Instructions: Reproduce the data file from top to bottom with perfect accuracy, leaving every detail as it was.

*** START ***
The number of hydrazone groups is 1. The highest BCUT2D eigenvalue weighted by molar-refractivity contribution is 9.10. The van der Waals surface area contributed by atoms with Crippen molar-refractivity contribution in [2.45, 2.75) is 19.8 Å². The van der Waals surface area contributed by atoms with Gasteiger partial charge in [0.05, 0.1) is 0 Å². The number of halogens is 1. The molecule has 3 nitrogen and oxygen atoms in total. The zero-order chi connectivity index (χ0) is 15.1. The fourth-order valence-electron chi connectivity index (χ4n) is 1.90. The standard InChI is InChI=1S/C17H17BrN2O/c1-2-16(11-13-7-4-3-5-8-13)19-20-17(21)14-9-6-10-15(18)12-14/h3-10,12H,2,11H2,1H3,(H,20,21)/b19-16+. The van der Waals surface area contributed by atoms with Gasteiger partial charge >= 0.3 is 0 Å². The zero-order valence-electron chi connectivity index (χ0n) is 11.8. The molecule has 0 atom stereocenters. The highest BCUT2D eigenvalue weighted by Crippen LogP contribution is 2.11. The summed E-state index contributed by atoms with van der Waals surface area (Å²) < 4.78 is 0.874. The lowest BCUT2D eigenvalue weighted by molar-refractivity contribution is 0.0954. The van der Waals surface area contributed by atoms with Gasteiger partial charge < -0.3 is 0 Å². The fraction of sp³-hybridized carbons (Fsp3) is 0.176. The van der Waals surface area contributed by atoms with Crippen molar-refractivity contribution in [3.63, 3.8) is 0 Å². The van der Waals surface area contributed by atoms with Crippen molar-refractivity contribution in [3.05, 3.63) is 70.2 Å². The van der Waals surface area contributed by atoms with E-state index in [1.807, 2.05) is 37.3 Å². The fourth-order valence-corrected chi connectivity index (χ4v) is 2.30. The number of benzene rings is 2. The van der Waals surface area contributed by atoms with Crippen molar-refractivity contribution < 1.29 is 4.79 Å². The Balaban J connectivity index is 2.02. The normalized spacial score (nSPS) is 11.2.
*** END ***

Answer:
The number of hydrazone groups is 1. The highest BCUT2D eigenvalue weighted by molar-refractivity contribution is 9.10. The van der Waals surface area contributed by atoms with Crippen molar-refractivity contribution in [2.45, 2.75) is 19.8 Å². The van der Waals surface area contributed by atoms with Gasteiger partial charge in [0.05, 0.1) is 0 Å². The number of halogens is 1. The molecule has 3 nitrogen and oxygen atoms in total. The zero-order chi connectivity index (χ0) is 15.1. The fourth-order valence-electron chi connectivity index (χ4n) is 1.90. The standard InChI is InChI=1S/C17H17BrN2O/c1-2-16(11-13-7-4-3-5-8-13)19-20-17(21)14-9-6-10-15(18)12-14/h3-10,12H,2,11H2,1H3,(H,20,21)/b19-16+. The van der Waals surface area contributed by atoms with Gasteiger partial charge >= 0.3 is 0 Å². The zero-order valence-electron chi connectivity index (χ0n) is 11.8. The molecule has 0 atom stereocenters. The highest BCUT2D eigenvalue weighted by Crippen LogP contribution is 2.11. The summed E-state index contributed by atoms with van der Waals surface area (Å²) < 4.78 is 0.874. The lowest BCUT2D eigenvalue weighted by molar-refractivity contribution is 0.0954. The van der Waals surface area contributed by atoms with Gasteiger partial charge < -0.3 is 0 Å². The fraction of sp³-hybridized carbons (Fsp3) is 0.176. The van der Waals surface area contributed by atoms with Crippen molar-refractivity contribution in [3.63, 3.8) is 0 Å². The van der Waals surface area contributed by atoms with Crippen molar-refractivity contribution in [3.05, 3.63) is 70.2 Å². The van der Waals surface area contributed by atoms with E-state index in [1.807, 2.05) is 37.3 Å². The fourth-order valence-corrected chi connectivity index (χ4v) is 2.30. The number of benzene rings is 2. The van der Waals surface area contributed by atoms with Crippen molar-refractivity contribution < 1.29 is 4.79 Å². The Balaban J connectivity index is 2.02. The normalized spacial score (nSPS) is 11.2.